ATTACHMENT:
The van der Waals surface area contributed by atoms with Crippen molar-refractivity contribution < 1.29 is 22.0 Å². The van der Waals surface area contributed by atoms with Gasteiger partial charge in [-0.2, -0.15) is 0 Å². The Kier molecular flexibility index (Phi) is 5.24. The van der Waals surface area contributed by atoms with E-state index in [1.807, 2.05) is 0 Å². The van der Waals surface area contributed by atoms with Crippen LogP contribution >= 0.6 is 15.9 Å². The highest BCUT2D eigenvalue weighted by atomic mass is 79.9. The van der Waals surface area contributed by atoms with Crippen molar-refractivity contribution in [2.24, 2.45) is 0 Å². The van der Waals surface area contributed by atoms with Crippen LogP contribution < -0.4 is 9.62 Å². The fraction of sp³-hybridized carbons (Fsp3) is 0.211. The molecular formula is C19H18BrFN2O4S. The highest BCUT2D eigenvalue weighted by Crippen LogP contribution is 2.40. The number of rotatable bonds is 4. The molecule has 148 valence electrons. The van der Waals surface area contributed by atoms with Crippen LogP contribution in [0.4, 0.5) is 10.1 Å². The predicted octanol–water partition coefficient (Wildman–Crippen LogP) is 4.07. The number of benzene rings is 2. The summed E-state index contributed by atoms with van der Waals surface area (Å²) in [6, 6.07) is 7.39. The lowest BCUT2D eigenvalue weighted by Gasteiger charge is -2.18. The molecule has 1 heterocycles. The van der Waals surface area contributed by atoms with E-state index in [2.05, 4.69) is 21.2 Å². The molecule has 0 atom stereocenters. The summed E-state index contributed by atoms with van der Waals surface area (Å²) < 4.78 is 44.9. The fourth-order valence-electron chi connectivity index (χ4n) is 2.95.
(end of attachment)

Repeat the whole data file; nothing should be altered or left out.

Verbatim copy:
The van der Waals surface area contributed by atoms with Crippen molar-refractivity contribution < 1.29 is 22.0 Å². The van der Waals surface area contributed by atoms with Gasteiger partial charge in [-0.2, -0.15) is 0 Å². The Kier molecular flexibility index (Phi) is 5.24. The van der Waals surface area contributed by atoms with E-state index in [1.807, 2.05) is 0 Å². The van der Waals surface area contributed by atoms with Crippen LogP contribution >= 0.6 is 15.9 Å². The highest BCUT2D eigenvalue weighted by atomic mass is 79.9. The van der Waals surface area contributed by atoms with Crippen molar-refractivity contribution in [2.24, 2.45) is 0 Å². The van der Waals surface area contributed by atoms with Crippen LogP contribution < -0.4 is 9.62 Å². The fraction of sp³-hybridized carbons (Fsp3) is 0.211. The molecular formula is C19H18BrFN2O4S. The highest BCUT2D eigenvalue weighted by Crippen LogP contribution is 2.40. The number of rotatable bonds is 4. The molecule has 148 valence electrons. The van der Waals surface area contributed by atoms with Crippen LogP contribution in [0.4, 0.5) is 10.1 Å². The predicted octanol–water partition coefficient (Wildman–Crippen LogP) is 4.07. The number of benzene rings is 2. The summed E-state index contributed by atoms with van der Waals surface area (Å²) in [6, 6.07) is 7.39. The lowest BCUT2D eigenvalue weighted by Gasteiger charge is -2.18. The molecule has 1 heterocycles. The van der Waals surface area contributed by atoms with E-state index in [2.05, 4.69) is 21.2 Å². The molecule has 0 atom stereocenters. The summed E-state index contributed by atoms with van der Waals surface area (Å²) < 4.78 is 44.9. The fourth-order valence-electron chi connectivity index (χ4n) is 2.95.